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The Advantages of Front-Wheel Drive

Car and Driver logo Car and Driver 12/11/2017 JOSH JACQUOT
The Advantages of Front-Wheel Drive© JOSH JACQUOT The Advantages of Front-Wheel Drive

If engineers had had their way, front-wheel drive would have dominated automotive design from the beginning. But, in a victory for right-brain thinkers, stylists and enthusiasts actually have a say in the car-development process. Few can deny, though, that eliminating the large, heavy, costly, and inefficient rotating parts driving the rear wheels comes with numerous benefits. Namely, it frees up interior seating and cargo room and, in the case of transverse engines, provides more crush space between the front of the car and its occupants. And without a long driveshaft, rear axle (or axles), or rear differential, the car carries less mass; this, coupled with reduced driveline loss, aids efficiency. Also, front-drive construction puts the heaviest components of the machine over the tires driving it, increasing traction on slippery surfaces.


Despite its many advantages, however, front-wheel drive didn’t truly gain traction (yes, we did that) until Congress enacted the Energy Policy and Conservation Act of 1975, putting in place the first CAFE standards. Smaller four-cylinder engines were not only more fuel efficient, they were also compact enough to be easily turned sideways, coupled to a transaxle, and made to drive the front wheels, laying the groundwork for the space-efficient packaging that dominates today’s automotive landscape.

Transverse Engine: Pivoting the engine 90 degrees (from north-south to east-west) can increase crush space under the hood, allow the passenger compartment to move closer to the front wheels, and put weight over the tires driving the car, which aids in low-grip driving.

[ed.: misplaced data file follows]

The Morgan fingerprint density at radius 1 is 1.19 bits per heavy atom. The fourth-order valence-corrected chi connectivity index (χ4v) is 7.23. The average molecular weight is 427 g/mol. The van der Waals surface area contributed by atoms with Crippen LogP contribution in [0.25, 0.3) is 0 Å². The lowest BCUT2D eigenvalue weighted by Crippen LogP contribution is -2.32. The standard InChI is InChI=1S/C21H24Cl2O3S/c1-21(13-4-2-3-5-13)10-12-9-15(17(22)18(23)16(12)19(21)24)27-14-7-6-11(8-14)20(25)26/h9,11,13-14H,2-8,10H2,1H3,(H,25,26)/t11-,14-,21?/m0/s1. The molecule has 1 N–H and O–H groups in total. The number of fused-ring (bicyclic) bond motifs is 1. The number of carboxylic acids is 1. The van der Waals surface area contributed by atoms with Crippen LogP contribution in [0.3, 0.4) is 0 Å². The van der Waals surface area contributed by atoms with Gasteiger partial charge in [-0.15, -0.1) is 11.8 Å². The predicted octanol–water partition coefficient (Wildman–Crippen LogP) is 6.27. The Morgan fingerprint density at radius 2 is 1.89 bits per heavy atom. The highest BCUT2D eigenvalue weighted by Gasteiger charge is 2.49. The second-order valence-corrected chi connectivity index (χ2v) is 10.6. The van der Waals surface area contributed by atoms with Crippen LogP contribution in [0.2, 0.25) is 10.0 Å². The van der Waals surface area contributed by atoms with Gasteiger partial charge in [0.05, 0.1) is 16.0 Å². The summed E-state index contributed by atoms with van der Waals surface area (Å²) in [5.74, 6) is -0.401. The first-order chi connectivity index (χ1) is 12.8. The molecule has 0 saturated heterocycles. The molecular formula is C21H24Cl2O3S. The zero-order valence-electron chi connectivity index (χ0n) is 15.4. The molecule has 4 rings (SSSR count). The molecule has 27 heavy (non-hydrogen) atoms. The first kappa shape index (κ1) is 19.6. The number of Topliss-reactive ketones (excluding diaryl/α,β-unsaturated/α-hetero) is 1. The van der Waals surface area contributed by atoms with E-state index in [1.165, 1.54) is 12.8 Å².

Transaxle: Transfers torque from the engine to the front wheels and houses the differential and transmission in one unit.

Floor: No driveshaft, differential, or rear axle typically means a lower and flatter floor, freeing up space for passengers and cargo.

Front-Wheel-Drive Milestones

• 1929 Cord L29: First front-drive car sold in the U.S.

• 1934 Citroën 7CV: Combines front-drive and unibody construction.

• 1949 Citroën 2CV: Arguably the car that first delivers front-drive benefits to the masses. The Deux Chevaux remains in production until 1990, exceeding 5 million examples.

• 1959 Morris Mini Minor: Drafts the packaging template for modern front-drivers by mounting a transverse, water-cooled four-cylinder under its hood.

• 1966 Oldsmobile Toronado: GM’s first real attempt at front-wheel drive has a V-8 and becomes the first production car to demonstrate that front-drivers could be both large and alluring. Says C/D in November 1965: “The Toronado . . . may finally break down the orthodoxy and conformity that have gripped this country’s auto industry since they gave up on steam.”

• 1973 Honda Civic and 1975 Volkswagen Rabbit: Both employ the most popular front-drive packaging still in use today, with a transaxle bolted to the end of a transversely mounted four-cylinder.

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